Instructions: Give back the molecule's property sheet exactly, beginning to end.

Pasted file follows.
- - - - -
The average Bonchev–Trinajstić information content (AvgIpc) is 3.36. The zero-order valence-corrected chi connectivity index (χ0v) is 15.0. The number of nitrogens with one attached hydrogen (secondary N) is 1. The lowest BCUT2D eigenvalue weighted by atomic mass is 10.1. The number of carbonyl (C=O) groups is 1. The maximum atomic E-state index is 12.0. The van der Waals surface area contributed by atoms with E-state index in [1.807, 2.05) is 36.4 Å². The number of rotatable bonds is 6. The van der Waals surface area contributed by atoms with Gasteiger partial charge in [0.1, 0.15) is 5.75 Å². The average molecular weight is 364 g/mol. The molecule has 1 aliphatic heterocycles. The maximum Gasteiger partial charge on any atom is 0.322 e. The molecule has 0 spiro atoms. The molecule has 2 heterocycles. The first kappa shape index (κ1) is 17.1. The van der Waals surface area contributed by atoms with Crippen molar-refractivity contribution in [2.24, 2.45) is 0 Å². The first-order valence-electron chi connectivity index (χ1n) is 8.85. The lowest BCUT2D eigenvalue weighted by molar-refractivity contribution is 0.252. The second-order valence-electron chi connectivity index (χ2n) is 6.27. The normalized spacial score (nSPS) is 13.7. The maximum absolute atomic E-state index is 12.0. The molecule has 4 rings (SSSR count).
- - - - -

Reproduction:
The average Bonchev–Trinajstić information content (AvgIpc) is 3.36. The zero-order valence-corrected chi connectivity index (χ0v) is 15.0. The number of nitrogens with one attached hydrogen (secondary N) is 1. The lowest BCUT2D eigenvalue weighted by atomic mass is 10.1. The number of carbonyl (C=O) groups is 1. The maximum atomic E-state index is 12.0. The van der Waals surface area contributed by atoms with E-state index in [1.807, 2.05) is 36.4 Å². The number of rotatable bonds is 6. The van der Waals surface area contributed by atoms with Gasteiger partial charge in [0.1, 0.15) is 5.75 Å². The average molecular weight is 364 g/mol. The molecule has 1 aliphatic heterocycles. The maximum Gasteiger partial charge on any atom is 0.322 e. The molecule has 0 spiro atoms. The molecule has 2 heterocycles. The first kappa shape index (κ1) is 17.1. The van der Waals surface area contributed by atoms with Crippen molar-refractivity contribution in [2.24, 2.45) is 0 Å². The first-order valence-electron chi connectivity index (χ1n) is 8.85. The lowest BCUT2D eigenvalue weighted by molar-refractivity contribution is 0.252. The second-order valence-electron chi connectivity index (χ2n) is 6.27. The normalized spacial score (nSPS) is 13.7. The maximum absolute atomic E-state index is 12.0. The molecule has 4 rings (SSSR count).